An exploratory study of the experiences of youth transitioning out of Child and Youth Care Centres in Cape Town to independent adult living

Master Thesis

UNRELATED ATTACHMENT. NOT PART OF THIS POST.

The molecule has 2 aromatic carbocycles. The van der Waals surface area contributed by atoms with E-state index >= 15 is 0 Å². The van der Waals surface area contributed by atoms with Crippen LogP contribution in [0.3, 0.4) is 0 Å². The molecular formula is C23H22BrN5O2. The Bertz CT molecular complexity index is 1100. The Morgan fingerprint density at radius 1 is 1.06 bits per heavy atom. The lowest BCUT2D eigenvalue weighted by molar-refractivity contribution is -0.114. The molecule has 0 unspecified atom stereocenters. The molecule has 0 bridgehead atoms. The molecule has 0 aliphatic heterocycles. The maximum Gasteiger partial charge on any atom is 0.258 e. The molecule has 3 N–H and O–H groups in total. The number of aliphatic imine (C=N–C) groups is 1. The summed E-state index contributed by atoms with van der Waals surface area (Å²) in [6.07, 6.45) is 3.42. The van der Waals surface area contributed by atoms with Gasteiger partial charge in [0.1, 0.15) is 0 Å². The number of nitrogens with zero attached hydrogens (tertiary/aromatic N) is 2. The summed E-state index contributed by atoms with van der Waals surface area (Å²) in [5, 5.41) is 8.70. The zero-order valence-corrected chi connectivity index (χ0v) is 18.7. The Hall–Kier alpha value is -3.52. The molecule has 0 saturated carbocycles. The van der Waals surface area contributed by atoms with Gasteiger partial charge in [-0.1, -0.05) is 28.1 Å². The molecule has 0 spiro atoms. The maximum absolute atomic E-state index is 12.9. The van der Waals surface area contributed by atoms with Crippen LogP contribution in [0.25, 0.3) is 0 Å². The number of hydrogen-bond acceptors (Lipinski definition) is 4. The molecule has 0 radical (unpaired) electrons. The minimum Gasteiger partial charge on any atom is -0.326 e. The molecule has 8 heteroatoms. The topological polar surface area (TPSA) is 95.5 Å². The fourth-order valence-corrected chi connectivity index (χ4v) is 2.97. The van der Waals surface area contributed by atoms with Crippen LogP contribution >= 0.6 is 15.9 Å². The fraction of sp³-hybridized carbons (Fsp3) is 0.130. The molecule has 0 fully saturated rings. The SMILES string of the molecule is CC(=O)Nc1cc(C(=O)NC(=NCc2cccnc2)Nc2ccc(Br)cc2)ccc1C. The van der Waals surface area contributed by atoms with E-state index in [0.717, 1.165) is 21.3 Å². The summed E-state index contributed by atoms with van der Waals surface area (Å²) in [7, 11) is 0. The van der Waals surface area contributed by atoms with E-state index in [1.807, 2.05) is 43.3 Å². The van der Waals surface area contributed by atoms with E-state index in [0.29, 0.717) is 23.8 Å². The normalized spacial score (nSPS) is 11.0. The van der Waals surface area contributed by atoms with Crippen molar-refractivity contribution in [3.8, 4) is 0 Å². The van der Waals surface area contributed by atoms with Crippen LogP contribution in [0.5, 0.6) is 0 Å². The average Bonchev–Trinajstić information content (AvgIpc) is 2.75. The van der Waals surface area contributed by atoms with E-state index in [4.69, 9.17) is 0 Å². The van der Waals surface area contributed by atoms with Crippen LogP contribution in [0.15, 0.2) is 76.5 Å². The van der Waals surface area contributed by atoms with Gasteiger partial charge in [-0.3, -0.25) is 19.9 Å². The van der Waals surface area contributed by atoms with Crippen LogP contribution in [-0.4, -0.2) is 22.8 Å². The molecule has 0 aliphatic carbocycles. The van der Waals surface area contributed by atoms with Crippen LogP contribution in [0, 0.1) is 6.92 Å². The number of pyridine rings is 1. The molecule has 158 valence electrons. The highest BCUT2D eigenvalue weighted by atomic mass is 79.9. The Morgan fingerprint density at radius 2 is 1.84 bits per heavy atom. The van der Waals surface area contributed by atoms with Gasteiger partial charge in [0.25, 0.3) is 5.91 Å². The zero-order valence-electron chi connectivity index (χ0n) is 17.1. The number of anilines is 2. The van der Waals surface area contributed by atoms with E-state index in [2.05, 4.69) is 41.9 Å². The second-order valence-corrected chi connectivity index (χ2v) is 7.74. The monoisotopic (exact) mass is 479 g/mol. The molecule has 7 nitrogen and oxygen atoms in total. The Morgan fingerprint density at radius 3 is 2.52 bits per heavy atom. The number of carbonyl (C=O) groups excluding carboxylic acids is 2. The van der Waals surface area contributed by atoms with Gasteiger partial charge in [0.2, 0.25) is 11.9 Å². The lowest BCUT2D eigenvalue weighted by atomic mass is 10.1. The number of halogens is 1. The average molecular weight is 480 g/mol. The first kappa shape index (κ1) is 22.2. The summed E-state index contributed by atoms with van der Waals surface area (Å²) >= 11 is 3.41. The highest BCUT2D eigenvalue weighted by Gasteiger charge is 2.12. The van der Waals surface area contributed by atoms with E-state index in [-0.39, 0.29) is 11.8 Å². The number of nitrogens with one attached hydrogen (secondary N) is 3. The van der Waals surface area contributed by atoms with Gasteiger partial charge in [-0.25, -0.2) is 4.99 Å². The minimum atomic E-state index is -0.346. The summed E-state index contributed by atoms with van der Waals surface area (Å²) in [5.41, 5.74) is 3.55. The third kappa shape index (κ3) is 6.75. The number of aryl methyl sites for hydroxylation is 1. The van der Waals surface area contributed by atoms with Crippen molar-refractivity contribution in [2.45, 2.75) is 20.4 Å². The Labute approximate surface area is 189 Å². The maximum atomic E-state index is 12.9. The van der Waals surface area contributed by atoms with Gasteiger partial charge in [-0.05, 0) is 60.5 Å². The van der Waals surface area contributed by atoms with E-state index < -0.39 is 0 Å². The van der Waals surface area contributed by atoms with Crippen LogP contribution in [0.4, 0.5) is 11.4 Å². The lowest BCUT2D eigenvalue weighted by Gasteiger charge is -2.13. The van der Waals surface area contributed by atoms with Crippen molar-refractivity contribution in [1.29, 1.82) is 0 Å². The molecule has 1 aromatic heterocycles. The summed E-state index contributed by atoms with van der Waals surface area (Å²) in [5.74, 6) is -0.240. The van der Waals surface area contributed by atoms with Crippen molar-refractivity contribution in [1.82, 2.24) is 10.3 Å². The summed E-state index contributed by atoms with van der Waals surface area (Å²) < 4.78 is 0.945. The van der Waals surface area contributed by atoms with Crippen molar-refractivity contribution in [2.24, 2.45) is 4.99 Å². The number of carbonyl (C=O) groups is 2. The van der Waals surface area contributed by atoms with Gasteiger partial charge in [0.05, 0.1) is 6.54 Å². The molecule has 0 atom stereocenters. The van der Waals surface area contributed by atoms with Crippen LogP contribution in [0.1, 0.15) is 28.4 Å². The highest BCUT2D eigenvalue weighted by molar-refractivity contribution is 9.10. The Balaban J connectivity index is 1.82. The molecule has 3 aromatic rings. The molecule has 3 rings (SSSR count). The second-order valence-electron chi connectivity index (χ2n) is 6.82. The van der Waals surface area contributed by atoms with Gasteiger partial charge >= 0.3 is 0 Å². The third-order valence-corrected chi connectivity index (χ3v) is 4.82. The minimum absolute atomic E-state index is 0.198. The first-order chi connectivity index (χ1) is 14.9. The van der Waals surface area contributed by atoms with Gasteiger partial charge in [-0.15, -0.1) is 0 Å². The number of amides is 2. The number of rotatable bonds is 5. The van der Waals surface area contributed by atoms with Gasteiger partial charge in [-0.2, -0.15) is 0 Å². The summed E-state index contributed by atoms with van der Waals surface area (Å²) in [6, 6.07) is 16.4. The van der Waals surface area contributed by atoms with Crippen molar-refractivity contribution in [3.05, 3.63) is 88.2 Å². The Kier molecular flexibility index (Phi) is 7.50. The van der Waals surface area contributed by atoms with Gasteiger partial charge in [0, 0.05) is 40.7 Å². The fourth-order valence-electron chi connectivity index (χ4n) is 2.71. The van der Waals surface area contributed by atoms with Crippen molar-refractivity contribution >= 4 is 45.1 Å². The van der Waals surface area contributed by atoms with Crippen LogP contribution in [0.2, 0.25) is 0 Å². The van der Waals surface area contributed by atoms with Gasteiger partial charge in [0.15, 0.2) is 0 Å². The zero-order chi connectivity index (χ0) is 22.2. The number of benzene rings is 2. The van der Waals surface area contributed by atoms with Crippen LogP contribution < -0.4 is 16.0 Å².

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Every year youth living in child and youth care centres (CYCCs) in Cape Town prepare themselves for independent adult living as they approach the age of majority, eighteen years of age, which enables them to legally leave state care. This research study explored the experiences of Cape Town youth transitioning from CYCCs to independent adult living. The study was conducted with a sample of twenty youth from five different CYCCs in Cape Town, South Africa. The study adopted a qualitative approach using a semi-structured interview schedule for face-to-face interviews with the participants. A purposive sample was used for the selection of participants for this study. Data collected during this study was analysed using Tesch’s eight-step approach to data analysis. The study findings revealed that participants had various perceptions regarding their transition from their CYCCs to independent adult living. Some perceived their exit from state care as a disturbance in their lives which resulted in them experiencing a range of emotions such as fear and anxiety as they anticipated how their lives would change once they leave state care. Others recognised that during this time they would experience some independence which meant taking on more responsibility for their lives such as being accountable for their daily living costs which include groceries, electricity and transport. Participants also viewed this transitional period as a time to actively look for alternative accommodation before leaving state care to avoid potential homelessness. Living in care was also understood as an opportunity for youth to successfully complete their high schooling without any disruptions. In addition to this the study findings revealed that participants had aspirations that they hoped to see come to fruition while they prepare for independent adult living. These included making contact with their families of origin, enrolling into tertiary institutions, finding employment and helping others in need. They also foresaw challenges that may arise while they prepared for independent adult living. These challenges included repetition of negative past behaviours, struggling to find employment, worries about safety, worries about not having support after leaving care and possible financial challenges. The study findings also revealed how youth living in CYCCs can be better supported during their transition to independent adult living. This can occur through improving existing transitional programmes, assigning youth living in CYCCs with mentors during their transitional period and improving the government’s role in supporting CYCCs and youth leaving care by, amongst other things, creating more employment opportunities for youth. The main recommendations of the study include that CYCCs provide youth preparing to leave care for independent adult living with the necessary emotional support such as individual counselling sessions where they can disclose and deal with their fears and anxieties about leaving state care. It is also recommended that CYCCs continue to push their education agenda with youth preparing to leave state care so that they can continue to be ambitious when it comes to furthering their education. Another recommendation is that CYCCs readily support youth wanting to make contact with their family of origin during their transition to independent adult living. Finally, children living in CYCCs should be introduced to transitional programmes soon after their entrance into the CYCC programme rather than too close to their exit from state care.